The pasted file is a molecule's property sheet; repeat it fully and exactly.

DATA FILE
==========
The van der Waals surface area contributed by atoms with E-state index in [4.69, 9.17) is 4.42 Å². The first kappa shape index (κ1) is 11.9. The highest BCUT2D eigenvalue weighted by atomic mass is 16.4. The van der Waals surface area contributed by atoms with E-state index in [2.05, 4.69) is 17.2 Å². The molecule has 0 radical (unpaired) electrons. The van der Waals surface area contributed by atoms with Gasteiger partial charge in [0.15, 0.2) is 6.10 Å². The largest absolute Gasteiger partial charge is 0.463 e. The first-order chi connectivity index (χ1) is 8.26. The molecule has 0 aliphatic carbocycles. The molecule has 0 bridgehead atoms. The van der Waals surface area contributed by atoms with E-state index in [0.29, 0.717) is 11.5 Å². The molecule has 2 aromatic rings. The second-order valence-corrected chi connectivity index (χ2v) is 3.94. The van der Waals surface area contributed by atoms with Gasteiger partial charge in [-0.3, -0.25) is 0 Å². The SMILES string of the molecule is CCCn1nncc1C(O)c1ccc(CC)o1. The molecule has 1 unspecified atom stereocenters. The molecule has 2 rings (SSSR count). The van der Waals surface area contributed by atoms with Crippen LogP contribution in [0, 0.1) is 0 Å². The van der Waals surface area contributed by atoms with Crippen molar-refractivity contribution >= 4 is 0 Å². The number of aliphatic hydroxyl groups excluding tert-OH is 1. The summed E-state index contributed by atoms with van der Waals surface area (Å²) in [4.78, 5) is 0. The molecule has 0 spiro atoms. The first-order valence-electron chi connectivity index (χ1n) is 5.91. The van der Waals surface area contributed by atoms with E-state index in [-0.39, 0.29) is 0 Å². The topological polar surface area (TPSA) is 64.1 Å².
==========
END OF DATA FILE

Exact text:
The van der Waals surface area contributed by atoms with E-state index in [4.69, 9.17) is 4.42 Å². The first kappa shape index (κ1) is 11.9. The highest BCUT2D eigenvalue weighted by atomic mass is 16.4. The van der Waals surface area contributed by atoms with E-state index in [2.05, 4.69) is 17.2 Å². The molecule has 0 radical (unpaired) electrons. The van der Waals surface area contributed by atoms with Gasteiger partial charge in [0.15, 0.2) is 6.10 Å². The largest absolute Gasteiger partial charge is 0.463 e. The first-order chi connectivity index (χ1) is 8.26. The molecule has 0 aliphatic carbocycles. The molecule has 0 bridgehead atoms. The van der Waals surface area contributed by atoms with E-state index in [0.29, 0.717) is 11.5 Å². The molecule has 2 aromatic rings. The second-order valence-corrected chi connectivity index (χ2v) is 3.94. The van der Waals surface area contributed by atoms with Gasteiger partial charge in [-0.3, -0.25) is 0 Å². The SMILES string of the molecule is CCCn1nncc1C(O)c1ccc(CC)o1. The molecule has 1 unspecified atom stereocenters. The molecule has 2 rings (SSSR count). The van der Waals surface area contributed by atoms with Crippen LogP contribution in [0, 0.1) is 0 Å². The van der Waals surface area contributed by atoms with Crippen molar-refractivity contribution >= 4 is 0 Å². The number of aliphatic hydroxyl groups excluding tert-OH is 1. The summed E-state index contributed by atoms with van der Waals surface area (Å²) in [4.78, 5) is 0. The molecule has 0 spiro atoms. The first-order valence-electron chi connectivity index (χ1n) is 5.91. The van der Waals surface area contributed by atoms with E-state index in [-0.39, 0.29) is 0 Å². The topological polar surface area (TPSA) is 64.1 Å².